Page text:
Even the wheels of justice require willpower to grind. One study found that parole boards granted parole more often during early morning hearings and right after the noon recess compared to late morning and late afternoon. Apparently making tough decisions depleted their willpower, leading them to render the easier default decision of "no parole" until lunch provided a temporary rebound. If you ever grabbed fast food at the end of the day instead of making a healthy dinner, you can sympathize with them.

What is going on? It turns out that the act of deciding sucks your willpower energy, explains Baumeister. Weighing information and arriving at a decision consumes the same fuel source that self-control does, creating "decision fatigue."

Try counting how many decisions you make in a day. According to Cornell researcher Brian Wansink, the average person makes over 220 just about food. Even a Starbucks stop involves myriad choices: "Espresso or latte? With a shot of amaretto? Cream or sugar? Cash, debit, or credit?" This suggests that if you are counting on an energy boost from coffee, you would do best to place a standard order each time.


Willpower: A Must for Thinking

By now you should be getting the picture: If you are making a host of decisions before you even sit down at your desk, your willpower has been compromised before you write your first word.

Why does this matter to a scholar? You need to tap into that same willpower energy reservoir to think. We're talking about the "heavy cognitive lifting," e.g., analyzing, synthesizing, evaluating, creating, and so on, not rote tasks.

When you engage in deep thinking, your brain burns the same fuel it requires for self-regulation and decision tasks. In a willpower-depleted state, you will struggle with the challenging sections of your dissertation. Given all the drains on your willpower reservoir, is it any wonder you feel "brain dead" at times?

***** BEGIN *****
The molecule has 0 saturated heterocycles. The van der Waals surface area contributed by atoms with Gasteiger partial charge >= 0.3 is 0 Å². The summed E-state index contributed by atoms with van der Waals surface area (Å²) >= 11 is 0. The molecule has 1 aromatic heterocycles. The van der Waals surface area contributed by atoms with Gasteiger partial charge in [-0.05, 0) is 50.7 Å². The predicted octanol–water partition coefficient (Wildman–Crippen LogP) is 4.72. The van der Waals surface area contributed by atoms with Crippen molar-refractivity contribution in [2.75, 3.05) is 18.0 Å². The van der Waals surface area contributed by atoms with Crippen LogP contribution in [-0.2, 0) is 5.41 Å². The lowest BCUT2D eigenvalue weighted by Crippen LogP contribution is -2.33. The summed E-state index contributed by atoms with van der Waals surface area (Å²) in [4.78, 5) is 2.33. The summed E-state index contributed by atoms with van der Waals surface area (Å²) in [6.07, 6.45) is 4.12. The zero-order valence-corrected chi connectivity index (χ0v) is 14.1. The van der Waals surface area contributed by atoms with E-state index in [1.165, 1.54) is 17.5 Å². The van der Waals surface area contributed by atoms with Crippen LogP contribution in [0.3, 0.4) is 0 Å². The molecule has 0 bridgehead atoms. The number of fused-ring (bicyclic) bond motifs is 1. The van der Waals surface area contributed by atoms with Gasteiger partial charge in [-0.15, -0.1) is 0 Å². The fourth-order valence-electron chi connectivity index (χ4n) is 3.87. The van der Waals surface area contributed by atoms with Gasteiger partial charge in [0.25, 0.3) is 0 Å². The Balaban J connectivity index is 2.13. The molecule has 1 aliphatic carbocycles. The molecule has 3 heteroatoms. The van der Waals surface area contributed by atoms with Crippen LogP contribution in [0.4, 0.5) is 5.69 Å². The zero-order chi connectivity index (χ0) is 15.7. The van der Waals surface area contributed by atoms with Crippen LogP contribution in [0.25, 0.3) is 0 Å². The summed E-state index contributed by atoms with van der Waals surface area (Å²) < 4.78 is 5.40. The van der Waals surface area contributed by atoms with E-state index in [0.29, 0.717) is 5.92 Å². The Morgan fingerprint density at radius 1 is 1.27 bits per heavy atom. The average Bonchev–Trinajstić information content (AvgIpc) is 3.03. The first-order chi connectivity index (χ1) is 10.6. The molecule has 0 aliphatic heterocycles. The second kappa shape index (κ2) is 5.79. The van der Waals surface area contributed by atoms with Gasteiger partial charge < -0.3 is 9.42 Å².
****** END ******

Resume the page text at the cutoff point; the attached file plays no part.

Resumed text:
If you find yourself overwhelmed by simple decisions as you write, or if you catch yourself overreacting at small irritations and interruptions, take note: These signal a willpower tank hovering on empty. Beware misinterpreting them and becoming frustrated or angry with yourself or others.

Take a break and allow your willpower to renew itself before proceeding. Eat that lunch you skipped. Try a walk outdoors or some meditation. Try a nap. Even better, work on building your willpower with these 12 evidence-based tips.

"There is no such thing as a great talent without great willpower." Honore de Balzac


12 Ways to Boost and Manage Your Willpower

Willpower, like money, is a depletable but renewable resource. For success, you need to budget the resources you have while growing them. Here are some immediate steps you can take to conserve and increase your willpower:

1. Do the hardest thing first each day. Willpower is strongest in the morning—so put your highest priority willpower items here. Many successful people reserve these hours to do their creative or intellectual work, saving for later routine work, e.g., answering emails, filing papers, etc.